Reece Warren insists that the demonisation of pay-day loan companies hides some uncomfortable truths
In the wake of Ed Miliband’s announcement that he would, as Prime Minister, aim to levy higher taxes on pay-day lenders, we have to ask two questions: firstly, if this plan is justified, and secondly, if it isn’t, what would be the best way to deal with them?
Miliband’s intentions are unquestionably noble – almost Robin Hood-esque. But, unfortunately, in practice he’s simply got it all wrong. I commend Miliband’s ballsy attempt to take on an undoubted problem for society, and his even more noble intention of funding Credit Unions who offer these loans with much lower interest rates: however there remain at least three crucial flaws in these plans.
Firstly, is he right to attack an industry for its undeniable success merely in fulfilling a clear market demand? Although this market is made up of people in often desperate circumstances, it doesn’t change the industry’s core success (the same as every business) in satisfying peoples’ wants in order to gain a profit. Although this industry does it much more ‘overtly’ – to put it mildly – does this justify a higher tax for this industry?
Miliband has accused these companies of destroying communities. There was an example of a young student at the University of East London who borrowed £400 and had to pay back £1000 – but the relevant pay-day loan company didn’t “destroy the community” – it just highlighted the lack of brains that this individual must have had to not grasp the concept of interest rates. Arguably, every business profits from customer lack of knowledge in one way or another, so why is Miliband’s tax-policy specifically for this industry justified?
Secondly: on what planet does taxing a successful company in order to help a smaller competitor compete make sense? Unless that planet is either (a) socialist or (b) communist, then this simply doesn’t add up. Isn’t this similar to taxing a hypothetical Barclays (as it has a high profit margin and high interest rates) in order to fund a smaller competitor in the shape of the Yorkshire Banking Group? Once again it comes down to the idea of taxing a company/industry simply for being successful – may I remind all of you that this is a capitalist society where companies in the same market compete rather than fund one another.
My final problem with Miliband’s proposal is one of my absolute hatreds in this world – tax being issued as a punishment. Another way of writing ‘tax as punishment’ is ‘theft’: because punishing an industry for being successful in its field is, without doubt, covert stealing. I have absolute abhorrence with tax being used as a punishment, as that’s not what it’s supposed to be – it’s supposed to be a form of contribution in order to support those in financial hardship, resources such as education, and, importantly, giving back to the community. Nowadays it seems tax is being thrown around so much as a punishment for business that the definition should literally be changed to ‘a form of theft from people who have been/are successful’.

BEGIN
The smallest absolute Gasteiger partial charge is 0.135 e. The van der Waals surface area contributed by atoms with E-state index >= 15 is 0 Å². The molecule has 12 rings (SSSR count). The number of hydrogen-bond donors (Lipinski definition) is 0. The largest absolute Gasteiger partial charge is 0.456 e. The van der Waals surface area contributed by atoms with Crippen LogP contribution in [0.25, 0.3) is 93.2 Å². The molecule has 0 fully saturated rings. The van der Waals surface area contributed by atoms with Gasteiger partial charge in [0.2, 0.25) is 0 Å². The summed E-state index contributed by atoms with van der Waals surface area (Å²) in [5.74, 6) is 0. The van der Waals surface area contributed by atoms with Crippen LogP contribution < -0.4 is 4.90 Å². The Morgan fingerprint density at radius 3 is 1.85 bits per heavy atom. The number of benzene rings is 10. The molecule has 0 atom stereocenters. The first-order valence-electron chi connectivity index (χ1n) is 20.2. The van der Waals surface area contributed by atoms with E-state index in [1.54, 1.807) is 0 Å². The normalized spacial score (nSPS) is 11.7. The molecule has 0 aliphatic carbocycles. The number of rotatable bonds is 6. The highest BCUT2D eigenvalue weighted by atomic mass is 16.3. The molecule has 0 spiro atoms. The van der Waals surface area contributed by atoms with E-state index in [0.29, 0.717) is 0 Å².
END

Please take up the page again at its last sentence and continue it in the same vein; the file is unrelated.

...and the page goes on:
It absolutely baffles me that politicians’ answer to everything is “Tax!” Binge drinking on the rise? TAX IT. Smoking on the rise? TAX IT. Fat people still fat? TAX CHOCOLATE. The list is almost never-ending and it’s something that intensely infuriates me – tax shouldn’t be about punishing people, but about helping them. This tax increase on the pay-day loan industry: will it help the majority of people? No! Why? Because the moment you raise taxes for an industry is the moment that industry raises its interest rates or potentially sack its employees – who does that help? Credit Unions. Who doesn’t it help? Everyone else.
So what’s my solution to this matter? In a nutshell, it revolves around one simple but underestimated concept: education. If people really are unable to grasp concepts like the ‘pay-day sliders’ used by companies such as Wonga, then arguably they are to some extent complicit in their own misfortune. Yes, the only type of justified inequality within society is the inequality of work-ethic and intelligence, but if people are genuinely unable to realise what they have to pay back, then surely they cannot entirely escape some degree of responsibility for their predicament.
In a not-so-aggressive way though, for me, two things must happen to tackle the issue. Firstly, more financial-oriented education to people currently incapable of assessing the risks/repayments (which I feel are quite well done with the Wonga ‘sliders’): and secondly, a raising of the profile of Credit Unions. Pay-day loan-sharks are definitely an issue, but only due to people’s lack of more common-sense, and a lack of alternatives – both these issues would be tackled sufficiently with my two suggestions.
In response to a criticism that Credit Unions don’t have much money and can only lend to x amount of people, my response would be that, the more people that use them means the more funds available to them. You’ll also find that, if Credit Unions become a nationwide-known industry, then natural progression will lead to one of two outcomes: either (a) a lowering of interest rates by the current industry in order to compete with this new potential threat, or (b) Credit Unions will end up raising interest rates once a greed for profit takes over, which inevitably occurs throughout the world of business in 99% of cases.